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North Shore project praised


North Shore residents taking in Kamehameha Schools’ new plans for their community gave it mostly high marks yesterday at a community meeting.

Kamehameha’s North Shore Plan covers the 26,000-acre, mauka-to-makai swath between Waimea and the eastern outskirts of Haleiwa.

The plan includes seven key projects, but much of the buzz yesterday was about redevelopment of the 4 acres surrounding the historic Matsumoto and Aoki shave ice stores in the center of town.

Plans are to demolish three buildings in the area, including the one containing the Aoki store; retaining four structures, including the Matsumoto store; and expanding around the existing buildings.

Kamehameha planners said commercial space on the combined parcel would double to 28,000 square feet from about 14,000 square feet.

The dusty lot between the two shave ice stores would be replaced by shops and shady areas, set back from the road. New development would divert most pedestrian traffic away from busy Kamehameha Highway. A paved parking lot with nearly 100 stalls would be in the back.

Waialua resident Debbie Wayman, 51, said that as a retired firefighter who used to drive a firetruck on emergency runs through the narrow part of Haleiwa, she supports redirecting pedestrians away from the main road.

"The increase in pedestrian traffic the past few years has been pretty dramatic," she said.

Mat D’Ascoli, 27, said the architectural renderings look "as country as it gets." Sidewalks connecting the buildings will encourage more foot traffic for the stores.

Several shop owners said they support the changes but are nervous about what they will mean for their own livelihoods.

The building housing Aoki’s Shave Ice and Iwa Gallery will be razed to make way for the new project. Aoki’s has a designated site in a new building, while Scott Bechtol, Iwa Gallery owner, said Kamehameha Schools has promised to try to help him relocate.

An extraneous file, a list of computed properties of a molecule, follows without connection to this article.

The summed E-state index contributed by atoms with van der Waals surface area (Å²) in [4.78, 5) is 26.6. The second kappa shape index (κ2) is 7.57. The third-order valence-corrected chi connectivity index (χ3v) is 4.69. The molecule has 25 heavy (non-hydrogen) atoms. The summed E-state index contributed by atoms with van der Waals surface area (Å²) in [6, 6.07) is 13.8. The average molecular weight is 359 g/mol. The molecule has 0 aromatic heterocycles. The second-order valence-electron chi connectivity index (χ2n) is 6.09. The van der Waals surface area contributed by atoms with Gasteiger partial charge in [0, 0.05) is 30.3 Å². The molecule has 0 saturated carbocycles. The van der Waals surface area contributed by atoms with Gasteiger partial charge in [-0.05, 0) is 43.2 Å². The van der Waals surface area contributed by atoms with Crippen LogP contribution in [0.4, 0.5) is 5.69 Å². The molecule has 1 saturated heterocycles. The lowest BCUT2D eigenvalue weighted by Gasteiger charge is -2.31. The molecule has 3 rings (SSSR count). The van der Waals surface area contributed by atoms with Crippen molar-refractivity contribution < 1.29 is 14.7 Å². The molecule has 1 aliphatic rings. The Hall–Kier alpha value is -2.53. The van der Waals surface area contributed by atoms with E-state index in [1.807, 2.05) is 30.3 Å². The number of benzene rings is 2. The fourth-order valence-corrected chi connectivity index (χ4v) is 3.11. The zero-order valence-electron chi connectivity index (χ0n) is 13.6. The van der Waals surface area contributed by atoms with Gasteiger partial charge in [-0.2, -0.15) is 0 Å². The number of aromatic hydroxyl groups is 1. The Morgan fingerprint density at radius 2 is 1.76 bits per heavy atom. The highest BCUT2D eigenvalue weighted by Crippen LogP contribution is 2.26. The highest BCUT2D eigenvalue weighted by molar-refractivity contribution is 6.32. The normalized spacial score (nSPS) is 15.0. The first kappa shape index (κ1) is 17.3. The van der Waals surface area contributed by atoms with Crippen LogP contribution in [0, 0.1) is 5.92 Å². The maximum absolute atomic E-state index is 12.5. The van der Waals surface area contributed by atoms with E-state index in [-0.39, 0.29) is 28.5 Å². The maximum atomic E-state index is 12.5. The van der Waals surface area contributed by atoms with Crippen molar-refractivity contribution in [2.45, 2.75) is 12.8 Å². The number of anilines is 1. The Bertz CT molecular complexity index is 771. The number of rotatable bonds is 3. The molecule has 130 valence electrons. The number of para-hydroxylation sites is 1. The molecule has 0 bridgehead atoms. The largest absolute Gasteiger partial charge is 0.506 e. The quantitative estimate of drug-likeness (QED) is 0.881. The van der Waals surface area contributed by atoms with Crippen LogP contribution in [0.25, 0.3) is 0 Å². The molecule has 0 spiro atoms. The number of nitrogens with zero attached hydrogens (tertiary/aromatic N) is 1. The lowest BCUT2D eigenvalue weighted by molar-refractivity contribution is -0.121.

"We’re not used to maybe a mall-style rent," said Cathy Aoki, 37, a third-generation Aoki Store owner tasked with determining whether a new business plan is needed to keep the family establishment viable.

Kalani Fronda, Kamehameha Schools land asset manager, said Matsumoto and Aoki stores will be the anchors and have the first preference for space.

Fronda said tenants are now paying between 30 percent and 40 percent of the going lease rent for commercial space in Haleiwa. Part of the reason is that the older buildings do not comply with city codes, have sub-par infrastructure, and have been in need of improvements for years, he said.

Tenants will now pay maintenance fees for upgraded electrical, sewer and water lines, as well as shared restrooms and recreational areas that will be inviting to customers, he said.

Kamehameha Schools is expected to ask the City Council for a zoning change later this year for the Matsumoto area only and expects to have the project finished by 2013.

At the community meeting across the street at Liliuokalani Protestant Church, residents praised the landowner for developing affordable housing and a diversified mix of job-generating projects for the area.

Those projects include a wind farm in the hills above Kawailoa Plantation and improvements to a century-old water system designed to bring more diversified agriculture to the area.


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